Computed Tomography Coronary Angiography as Initial Work-Up for Unstable Angina Pectoris
More details
Hide details
Umeå University, Umeå Heart Centre, Department of Public Health and Clinical Medicine, Sweden
European Scanning Centre, London, UK
Bexley Care Trust, London, UK
Publication date: 2012-04-10
Corresponding author
G. Koulaouzidis   

Umeå University, Umeå Heart Centre, Department of Public Health and Clinical Medicine, Sweden
Eur J Gen Med 2012;9(2):111-117
Computed Tomography Coronary Angiography (CTCA) is a rapid, non-invasive diagnostic tool for coronary artery disease (CAD). Rapid Access Chest Pain Clinics (RACPC) were introduced in UK in 2000, in order to assess rapidly patients with chest pain. To evaluate the use of CTCA as initial work-up for unstable angina pectoris in a primary care-based RACPC. Eighty-eight (n=88) patients were examined by a consultant cardiologist and referred for CTCA if indicated. CTCA was performed with a 640 slices, 320-row CT scanner. Thirty-five (n=35) patients were discharged without further investigations; 50 (mean age 59.8 years; 24 male) were referred for CTCA and 3 were referred directly for an invasive angiography (IA). Following CTCA, 17 patients were discharged. Seventeen (n=17) patients with no history of CAD, but with positive CTCA findings and eleven (n=11) patients with known CAD but without new lesions on CTCA were discharged after optimisation of medical treatment. Five (n=5) of the 50 patients eventually underwent IA; 2 were referred for CABG; 3 continued with medical treatment. No major adverse cardiac events were recorded in a 6-months’ follow up period. The cost for each patient who underwent CTCA was £1,087; 94% of patients rated their experience as good or excellent. The time interval from RACPC visit-to-definitive diagnosis was <3 weeks in 50% of patients, <6 weeks in 90%. Use of CTCA as initial investigation in Primary Care, is both clinically and cost-effective. CTCA should be considered in the initial diagnostic work-up of unstable angina pectoris patients, with or without prior history of CAD.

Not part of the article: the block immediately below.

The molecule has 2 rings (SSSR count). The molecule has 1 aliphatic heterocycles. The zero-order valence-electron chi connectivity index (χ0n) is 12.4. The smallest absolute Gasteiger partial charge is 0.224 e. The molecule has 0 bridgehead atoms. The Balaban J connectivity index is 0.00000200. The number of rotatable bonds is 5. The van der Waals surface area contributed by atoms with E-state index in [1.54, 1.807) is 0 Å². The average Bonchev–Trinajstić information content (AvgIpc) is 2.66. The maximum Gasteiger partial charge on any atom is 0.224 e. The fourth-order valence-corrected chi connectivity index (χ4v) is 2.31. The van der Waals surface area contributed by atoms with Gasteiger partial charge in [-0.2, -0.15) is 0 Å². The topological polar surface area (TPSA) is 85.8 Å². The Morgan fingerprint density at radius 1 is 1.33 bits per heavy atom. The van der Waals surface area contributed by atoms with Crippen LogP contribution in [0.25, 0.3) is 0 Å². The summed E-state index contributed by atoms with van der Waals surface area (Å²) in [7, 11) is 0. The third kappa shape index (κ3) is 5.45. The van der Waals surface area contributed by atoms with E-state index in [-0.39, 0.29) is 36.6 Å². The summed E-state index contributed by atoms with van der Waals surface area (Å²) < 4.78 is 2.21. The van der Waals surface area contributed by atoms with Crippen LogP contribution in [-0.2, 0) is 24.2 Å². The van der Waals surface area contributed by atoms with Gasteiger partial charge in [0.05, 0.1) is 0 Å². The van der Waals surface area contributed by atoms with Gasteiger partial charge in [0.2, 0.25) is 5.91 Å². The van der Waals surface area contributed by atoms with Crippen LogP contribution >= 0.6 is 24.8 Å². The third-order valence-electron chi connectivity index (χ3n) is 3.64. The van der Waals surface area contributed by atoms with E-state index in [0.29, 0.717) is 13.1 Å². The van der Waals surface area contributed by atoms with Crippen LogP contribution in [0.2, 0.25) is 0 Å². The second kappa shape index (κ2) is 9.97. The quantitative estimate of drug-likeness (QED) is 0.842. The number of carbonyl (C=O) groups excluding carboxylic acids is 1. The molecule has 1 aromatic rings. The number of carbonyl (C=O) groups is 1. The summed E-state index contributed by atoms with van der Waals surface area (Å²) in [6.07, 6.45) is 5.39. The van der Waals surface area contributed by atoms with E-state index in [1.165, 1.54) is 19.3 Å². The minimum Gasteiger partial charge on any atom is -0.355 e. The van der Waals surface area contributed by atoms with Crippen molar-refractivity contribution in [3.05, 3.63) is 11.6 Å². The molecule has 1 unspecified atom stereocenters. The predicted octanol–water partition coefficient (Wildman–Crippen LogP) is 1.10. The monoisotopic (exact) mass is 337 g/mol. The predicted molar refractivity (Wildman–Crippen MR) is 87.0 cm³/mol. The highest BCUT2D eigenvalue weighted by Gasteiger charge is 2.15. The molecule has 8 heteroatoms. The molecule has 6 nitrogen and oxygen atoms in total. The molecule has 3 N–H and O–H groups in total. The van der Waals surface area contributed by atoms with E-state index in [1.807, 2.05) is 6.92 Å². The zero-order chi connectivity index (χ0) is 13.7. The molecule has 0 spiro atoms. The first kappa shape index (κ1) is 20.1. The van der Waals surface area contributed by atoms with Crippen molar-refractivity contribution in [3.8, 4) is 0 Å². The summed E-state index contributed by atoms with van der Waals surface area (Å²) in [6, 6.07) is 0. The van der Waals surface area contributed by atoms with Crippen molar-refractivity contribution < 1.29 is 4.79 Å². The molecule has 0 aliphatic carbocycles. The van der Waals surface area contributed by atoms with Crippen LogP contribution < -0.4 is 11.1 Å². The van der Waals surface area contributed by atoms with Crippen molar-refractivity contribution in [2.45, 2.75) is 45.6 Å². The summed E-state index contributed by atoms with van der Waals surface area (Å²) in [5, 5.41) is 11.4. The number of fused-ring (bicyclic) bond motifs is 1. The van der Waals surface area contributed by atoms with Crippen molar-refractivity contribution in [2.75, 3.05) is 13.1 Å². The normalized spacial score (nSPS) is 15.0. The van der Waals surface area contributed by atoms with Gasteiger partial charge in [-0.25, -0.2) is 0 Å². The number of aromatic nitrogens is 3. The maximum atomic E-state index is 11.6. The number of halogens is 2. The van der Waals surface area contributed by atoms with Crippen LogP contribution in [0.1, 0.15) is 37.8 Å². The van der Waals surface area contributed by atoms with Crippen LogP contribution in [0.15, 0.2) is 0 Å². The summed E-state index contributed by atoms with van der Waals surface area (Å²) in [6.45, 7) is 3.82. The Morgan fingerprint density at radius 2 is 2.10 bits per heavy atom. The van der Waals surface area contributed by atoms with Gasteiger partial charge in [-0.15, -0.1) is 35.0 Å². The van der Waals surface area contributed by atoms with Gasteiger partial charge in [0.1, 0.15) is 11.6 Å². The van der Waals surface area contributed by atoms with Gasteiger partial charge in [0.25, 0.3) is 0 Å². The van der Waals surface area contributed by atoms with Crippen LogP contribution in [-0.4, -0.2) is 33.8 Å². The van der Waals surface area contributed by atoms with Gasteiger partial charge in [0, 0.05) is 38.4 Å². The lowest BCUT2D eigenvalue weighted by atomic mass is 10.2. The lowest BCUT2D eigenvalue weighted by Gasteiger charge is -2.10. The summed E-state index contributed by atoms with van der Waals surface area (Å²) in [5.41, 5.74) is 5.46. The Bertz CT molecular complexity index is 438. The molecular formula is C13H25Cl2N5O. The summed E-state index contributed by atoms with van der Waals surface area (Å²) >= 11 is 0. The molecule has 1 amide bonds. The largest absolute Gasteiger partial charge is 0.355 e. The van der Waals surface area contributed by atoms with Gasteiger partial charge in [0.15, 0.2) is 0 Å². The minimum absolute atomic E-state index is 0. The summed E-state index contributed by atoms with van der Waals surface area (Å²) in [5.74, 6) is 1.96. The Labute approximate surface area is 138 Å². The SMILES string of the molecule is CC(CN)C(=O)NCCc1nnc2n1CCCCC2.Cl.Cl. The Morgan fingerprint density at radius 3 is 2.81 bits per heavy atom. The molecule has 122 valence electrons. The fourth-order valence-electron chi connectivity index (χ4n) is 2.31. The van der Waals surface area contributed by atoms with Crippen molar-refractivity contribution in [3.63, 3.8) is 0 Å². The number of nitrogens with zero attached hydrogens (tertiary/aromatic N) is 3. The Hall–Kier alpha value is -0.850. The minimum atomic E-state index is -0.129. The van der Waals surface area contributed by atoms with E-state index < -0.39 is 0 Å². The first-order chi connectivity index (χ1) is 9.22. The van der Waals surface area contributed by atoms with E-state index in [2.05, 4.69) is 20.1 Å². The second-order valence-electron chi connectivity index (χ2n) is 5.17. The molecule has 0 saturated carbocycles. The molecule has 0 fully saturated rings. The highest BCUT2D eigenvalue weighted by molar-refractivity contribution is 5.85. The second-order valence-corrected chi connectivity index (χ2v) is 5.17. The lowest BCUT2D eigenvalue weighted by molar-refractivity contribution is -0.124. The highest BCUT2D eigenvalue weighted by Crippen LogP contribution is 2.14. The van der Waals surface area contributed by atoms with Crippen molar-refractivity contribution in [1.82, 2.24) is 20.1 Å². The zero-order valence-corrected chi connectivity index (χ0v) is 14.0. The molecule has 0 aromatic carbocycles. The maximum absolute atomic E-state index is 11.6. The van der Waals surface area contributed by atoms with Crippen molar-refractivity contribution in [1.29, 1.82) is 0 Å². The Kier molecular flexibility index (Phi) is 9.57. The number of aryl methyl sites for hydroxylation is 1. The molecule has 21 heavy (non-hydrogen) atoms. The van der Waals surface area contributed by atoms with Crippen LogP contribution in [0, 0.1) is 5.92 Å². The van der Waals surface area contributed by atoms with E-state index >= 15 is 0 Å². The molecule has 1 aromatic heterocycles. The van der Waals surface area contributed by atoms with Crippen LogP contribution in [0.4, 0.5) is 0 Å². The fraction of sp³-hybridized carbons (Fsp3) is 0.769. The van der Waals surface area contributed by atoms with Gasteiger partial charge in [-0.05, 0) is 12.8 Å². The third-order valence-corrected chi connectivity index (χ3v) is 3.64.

Journals System - logo
Scroll to top